Airlines are full of such indignities – massive overcharges for baggage, capricious gate closings, paid carby snacks of paltry selection, insufficient overhead bin space with weak enforcement for violators, inadequate accommodation for bumped passengers (once when I was a college student, I was bumped overnight into a hotel and given no voucher for food), lost and delayed luggage (come pick it up yourself if we find it), lousy compensation for lost luggage, no accommodation for bawling babies or spillover customers from adjacent seats – and that's before you run into the tender hands of the TSA or high airport parking costs.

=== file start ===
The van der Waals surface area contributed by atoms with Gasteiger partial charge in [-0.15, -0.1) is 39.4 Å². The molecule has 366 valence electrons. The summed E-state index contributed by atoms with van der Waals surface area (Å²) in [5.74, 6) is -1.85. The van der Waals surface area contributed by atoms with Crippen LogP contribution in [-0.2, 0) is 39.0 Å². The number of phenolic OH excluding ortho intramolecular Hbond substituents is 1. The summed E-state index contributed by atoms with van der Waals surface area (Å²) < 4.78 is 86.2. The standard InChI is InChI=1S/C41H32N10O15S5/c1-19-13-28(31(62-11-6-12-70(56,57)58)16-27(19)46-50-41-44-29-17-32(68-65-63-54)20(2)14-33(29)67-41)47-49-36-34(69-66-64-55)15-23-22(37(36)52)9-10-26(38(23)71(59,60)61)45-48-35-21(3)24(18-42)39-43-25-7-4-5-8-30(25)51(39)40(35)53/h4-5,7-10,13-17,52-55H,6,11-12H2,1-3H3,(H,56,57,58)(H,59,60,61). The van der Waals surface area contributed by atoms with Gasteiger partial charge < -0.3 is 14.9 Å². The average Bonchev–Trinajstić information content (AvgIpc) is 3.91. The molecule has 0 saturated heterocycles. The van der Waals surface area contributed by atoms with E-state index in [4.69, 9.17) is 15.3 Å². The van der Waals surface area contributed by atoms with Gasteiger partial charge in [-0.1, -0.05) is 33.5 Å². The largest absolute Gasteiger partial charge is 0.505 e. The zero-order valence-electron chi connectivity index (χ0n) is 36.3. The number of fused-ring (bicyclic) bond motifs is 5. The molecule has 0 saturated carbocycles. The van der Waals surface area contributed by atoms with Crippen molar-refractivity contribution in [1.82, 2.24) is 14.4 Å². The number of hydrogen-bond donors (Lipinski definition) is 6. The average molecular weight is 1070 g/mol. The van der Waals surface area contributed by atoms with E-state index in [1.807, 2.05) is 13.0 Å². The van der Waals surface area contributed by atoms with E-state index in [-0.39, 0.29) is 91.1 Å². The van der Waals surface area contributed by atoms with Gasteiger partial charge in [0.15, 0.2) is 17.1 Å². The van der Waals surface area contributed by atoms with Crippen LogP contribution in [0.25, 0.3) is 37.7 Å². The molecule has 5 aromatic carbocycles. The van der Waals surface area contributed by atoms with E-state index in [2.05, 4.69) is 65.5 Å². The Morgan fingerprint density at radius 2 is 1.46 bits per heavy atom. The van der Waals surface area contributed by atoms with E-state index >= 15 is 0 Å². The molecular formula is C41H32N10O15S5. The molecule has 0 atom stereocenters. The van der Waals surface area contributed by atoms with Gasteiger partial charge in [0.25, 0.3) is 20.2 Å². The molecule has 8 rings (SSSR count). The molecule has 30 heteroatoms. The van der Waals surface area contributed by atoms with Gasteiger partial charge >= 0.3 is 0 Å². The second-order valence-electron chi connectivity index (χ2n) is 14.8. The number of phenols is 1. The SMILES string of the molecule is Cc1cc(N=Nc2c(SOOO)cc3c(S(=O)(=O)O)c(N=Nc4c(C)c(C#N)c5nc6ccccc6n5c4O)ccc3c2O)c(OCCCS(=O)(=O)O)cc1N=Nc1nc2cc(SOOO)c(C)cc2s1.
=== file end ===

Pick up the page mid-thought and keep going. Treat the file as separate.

What is behind this?  The airlines themselves, for sure, but it looks as though the worker inflexibility may be the work of outdated unions at odds with the modern world – working to letter, not my job, mac, put the customer last may be part of it.  The other part is its flip-side – an out-of-touch corporate elite that finds that situation just fine, given the inability to press for better conditions.  Working together, they really couldn't empathize as a company with a doctor passenger who said he needed to be at a hospital to see patients and couldn't be bumped?  He was just a computer-generated random number to them, and they were determined to throw him off anyway.  And it doesn't appear that they are even bothering with the technical details anymore.  Whether of honoring their three-year-old pledge of assigned seats or giving passengers their bills of rights as the law requires, they are just sending in the goons.